I think you are you are speaking to web Domain Forwarding? So, let's say i punch in 'bob.com' to Google I will land on the home page of a site called 'mel.com'. There on the Homepage of 'mel.com' I see three links to 'Mel.com' the business, 'bob' the business (no longer a .com) and let's 'pat' the business (no longer pat.com). Likewise, if I punch in 'Pat.com' I will land on the homepage of 'Mel.com' and see the three options?
I don't know how mature your business areas are, length of time the sites are live etc. There are other options. For example, you can forward your domain to a social media account of the same name, such as a Facebook page. (I'm unsure if a domain with SQS enables this). I believe if you have a Google Business page, Google now offers a limited web page to be associated with their Business Page if the name is the same. There are a few other ways to go once you own a domain name.
That said, the best option (again depending on your domain/business names, social media accounts etc. ) is to identify those similar businesses as you've done above and roll them into one website with specific landing pages and links to the other business area pages, but do so under a single domain name. The site will have one domain and you start treating the other areas of business at a brand level which is more than a good thing (so mel.com\bobevent2020). No domain forwarding or redirects.
My first question would be: How much existing advertising collateral have you out in the world associated with each website, and how much traffic do they each drive? If you want to save the cost, I'd suggest simply emailing existing customers and inform them that you are consolidating websites and set up the pages under one domain name. It works. You may loose a couple along the way, but they'll find you.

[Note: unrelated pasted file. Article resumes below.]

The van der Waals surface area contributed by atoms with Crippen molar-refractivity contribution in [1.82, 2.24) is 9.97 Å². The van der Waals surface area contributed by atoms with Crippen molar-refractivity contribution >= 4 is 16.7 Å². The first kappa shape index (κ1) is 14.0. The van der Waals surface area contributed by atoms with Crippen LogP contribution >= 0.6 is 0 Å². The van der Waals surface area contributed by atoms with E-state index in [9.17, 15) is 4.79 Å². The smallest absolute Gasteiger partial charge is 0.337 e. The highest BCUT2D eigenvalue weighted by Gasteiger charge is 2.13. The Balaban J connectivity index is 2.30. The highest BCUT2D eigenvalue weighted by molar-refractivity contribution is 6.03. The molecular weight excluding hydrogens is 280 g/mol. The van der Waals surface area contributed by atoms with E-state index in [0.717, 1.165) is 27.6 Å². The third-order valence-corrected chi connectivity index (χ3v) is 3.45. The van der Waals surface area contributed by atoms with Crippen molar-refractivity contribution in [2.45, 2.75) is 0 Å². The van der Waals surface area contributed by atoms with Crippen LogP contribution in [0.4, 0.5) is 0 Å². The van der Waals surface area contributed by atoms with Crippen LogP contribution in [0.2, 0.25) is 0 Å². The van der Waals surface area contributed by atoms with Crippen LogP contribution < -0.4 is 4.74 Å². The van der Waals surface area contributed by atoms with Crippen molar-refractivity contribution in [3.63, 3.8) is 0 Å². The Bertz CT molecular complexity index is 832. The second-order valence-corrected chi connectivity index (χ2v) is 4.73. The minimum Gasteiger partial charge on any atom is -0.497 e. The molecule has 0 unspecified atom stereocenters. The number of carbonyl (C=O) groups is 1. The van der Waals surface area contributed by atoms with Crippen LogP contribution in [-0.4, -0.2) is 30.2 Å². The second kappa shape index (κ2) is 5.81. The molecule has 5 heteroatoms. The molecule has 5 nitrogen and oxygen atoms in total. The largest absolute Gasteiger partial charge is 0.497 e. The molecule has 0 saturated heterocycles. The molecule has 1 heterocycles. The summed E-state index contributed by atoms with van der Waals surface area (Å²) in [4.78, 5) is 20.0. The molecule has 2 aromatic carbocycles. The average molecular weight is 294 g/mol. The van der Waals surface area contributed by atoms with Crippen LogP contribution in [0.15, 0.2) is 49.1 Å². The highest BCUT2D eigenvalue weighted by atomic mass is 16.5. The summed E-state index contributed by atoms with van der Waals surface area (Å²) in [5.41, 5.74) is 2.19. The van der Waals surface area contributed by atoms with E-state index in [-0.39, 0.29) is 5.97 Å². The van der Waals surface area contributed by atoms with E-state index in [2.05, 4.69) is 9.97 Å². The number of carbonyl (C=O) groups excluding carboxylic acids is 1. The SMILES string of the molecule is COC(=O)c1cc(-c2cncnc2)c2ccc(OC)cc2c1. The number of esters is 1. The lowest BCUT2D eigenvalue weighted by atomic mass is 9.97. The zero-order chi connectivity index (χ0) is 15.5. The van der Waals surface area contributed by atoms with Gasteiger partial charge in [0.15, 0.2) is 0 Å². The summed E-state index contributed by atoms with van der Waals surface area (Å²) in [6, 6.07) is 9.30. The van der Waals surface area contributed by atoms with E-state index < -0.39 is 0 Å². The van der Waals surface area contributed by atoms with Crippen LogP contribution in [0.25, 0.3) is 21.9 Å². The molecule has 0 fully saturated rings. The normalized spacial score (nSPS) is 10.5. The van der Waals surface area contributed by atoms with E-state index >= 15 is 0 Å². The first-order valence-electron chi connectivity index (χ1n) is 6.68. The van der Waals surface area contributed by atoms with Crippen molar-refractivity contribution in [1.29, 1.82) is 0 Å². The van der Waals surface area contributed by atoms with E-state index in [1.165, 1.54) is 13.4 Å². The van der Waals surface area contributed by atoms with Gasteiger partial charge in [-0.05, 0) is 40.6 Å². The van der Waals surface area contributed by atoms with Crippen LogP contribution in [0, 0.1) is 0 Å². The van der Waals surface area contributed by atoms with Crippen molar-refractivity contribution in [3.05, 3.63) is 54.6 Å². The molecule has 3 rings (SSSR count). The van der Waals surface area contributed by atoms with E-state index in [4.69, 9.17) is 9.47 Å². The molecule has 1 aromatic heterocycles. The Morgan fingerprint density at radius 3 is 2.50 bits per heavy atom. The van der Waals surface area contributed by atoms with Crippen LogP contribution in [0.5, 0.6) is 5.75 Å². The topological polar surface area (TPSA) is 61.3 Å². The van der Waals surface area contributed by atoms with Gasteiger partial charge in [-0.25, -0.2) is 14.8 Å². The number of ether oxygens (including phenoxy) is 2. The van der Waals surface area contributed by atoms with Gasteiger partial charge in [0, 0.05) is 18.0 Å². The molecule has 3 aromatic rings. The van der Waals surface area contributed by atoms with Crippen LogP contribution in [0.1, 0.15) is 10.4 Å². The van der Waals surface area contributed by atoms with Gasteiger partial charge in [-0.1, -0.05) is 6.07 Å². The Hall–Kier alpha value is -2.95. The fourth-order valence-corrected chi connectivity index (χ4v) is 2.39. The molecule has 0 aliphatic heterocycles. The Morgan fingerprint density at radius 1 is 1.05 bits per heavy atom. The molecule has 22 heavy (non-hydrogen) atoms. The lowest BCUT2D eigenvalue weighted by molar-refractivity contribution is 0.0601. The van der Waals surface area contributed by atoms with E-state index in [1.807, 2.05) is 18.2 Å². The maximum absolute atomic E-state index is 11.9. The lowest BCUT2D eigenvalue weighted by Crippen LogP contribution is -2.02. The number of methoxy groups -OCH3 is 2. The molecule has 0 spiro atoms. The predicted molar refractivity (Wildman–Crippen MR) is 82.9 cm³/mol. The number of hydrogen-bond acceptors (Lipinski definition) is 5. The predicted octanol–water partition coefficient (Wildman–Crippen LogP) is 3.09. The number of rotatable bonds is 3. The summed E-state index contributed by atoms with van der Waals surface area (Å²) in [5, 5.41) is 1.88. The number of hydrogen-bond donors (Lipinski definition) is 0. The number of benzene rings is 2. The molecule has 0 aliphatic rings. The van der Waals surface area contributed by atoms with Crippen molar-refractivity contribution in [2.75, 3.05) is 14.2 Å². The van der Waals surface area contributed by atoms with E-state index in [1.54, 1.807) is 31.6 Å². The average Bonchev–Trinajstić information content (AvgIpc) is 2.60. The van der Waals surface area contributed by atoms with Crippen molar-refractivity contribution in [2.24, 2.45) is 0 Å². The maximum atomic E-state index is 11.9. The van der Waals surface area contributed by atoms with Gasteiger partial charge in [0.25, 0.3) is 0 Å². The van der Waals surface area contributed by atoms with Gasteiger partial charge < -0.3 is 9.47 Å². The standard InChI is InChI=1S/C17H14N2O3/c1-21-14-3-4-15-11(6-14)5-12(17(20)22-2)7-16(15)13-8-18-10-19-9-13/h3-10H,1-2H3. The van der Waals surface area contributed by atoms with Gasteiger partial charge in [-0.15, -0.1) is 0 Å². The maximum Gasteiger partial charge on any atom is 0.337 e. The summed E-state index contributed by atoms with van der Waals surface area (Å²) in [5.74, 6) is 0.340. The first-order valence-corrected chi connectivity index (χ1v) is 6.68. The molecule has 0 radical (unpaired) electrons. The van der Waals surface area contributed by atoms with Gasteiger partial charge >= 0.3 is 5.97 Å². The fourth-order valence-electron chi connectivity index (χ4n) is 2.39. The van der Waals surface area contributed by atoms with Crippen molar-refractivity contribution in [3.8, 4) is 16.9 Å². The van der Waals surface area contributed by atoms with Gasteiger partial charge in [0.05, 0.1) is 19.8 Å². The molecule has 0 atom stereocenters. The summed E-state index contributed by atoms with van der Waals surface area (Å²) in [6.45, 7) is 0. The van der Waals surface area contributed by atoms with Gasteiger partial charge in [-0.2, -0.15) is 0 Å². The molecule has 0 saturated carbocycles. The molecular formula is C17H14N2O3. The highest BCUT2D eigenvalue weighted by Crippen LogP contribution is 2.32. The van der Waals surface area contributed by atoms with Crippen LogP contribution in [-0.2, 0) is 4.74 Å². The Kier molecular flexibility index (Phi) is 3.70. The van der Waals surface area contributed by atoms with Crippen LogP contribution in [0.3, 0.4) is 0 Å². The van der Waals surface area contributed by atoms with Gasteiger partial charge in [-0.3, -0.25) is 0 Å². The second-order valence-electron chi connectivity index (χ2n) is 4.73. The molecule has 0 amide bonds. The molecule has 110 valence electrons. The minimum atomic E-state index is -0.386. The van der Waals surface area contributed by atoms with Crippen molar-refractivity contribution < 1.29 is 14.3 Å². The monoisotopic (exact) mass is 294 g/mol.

There are many SEO considerations for re-directs and forwarding and most will create problems for you unless your domains are substitute domain names for your brand which is common in retail. For example, if you punch in 'mac.com' you will go to the 'apple.com' website. Larger companies spent years sending (not saying Apple did!) out legal letters to stop companies trading under .com names that they knew were similar or substitutes for their own brands. (i know as I received a couple of letters.) My point being that unless your other domain names are used regularly as direct substitutes for your main website name then put them aside and build the business from a page on a single site and when things start to grow look at the possibility of using these other domains.
My starting point for SEO is always to look at the NAP information as this is how Google etc. looks at your business first before you started putting in the connectors to Social Accounts and Ads etc. - Take your Name Address and Phone Number (NAP) and start searching these to see what returns and in which directories your businesses return. Then look to the Google Business Page etc. From there look at your current sites: Google categorizes all your offerings as 'events', Facebook likewise 'events', so you actually benefit from a single website with the event calendars moving though Google Business Page and Facebook Event pages etc. and you can change and update the landing pages for these events accordingly. The hardest question is which domain do you use? but, use a single domain.
I hope the above is helpful. I don't know the extent and history of your work, or how the sites are plugged into the net. I wish you the best with your decision and am happy to answer any further questions in the forum
Be well! - John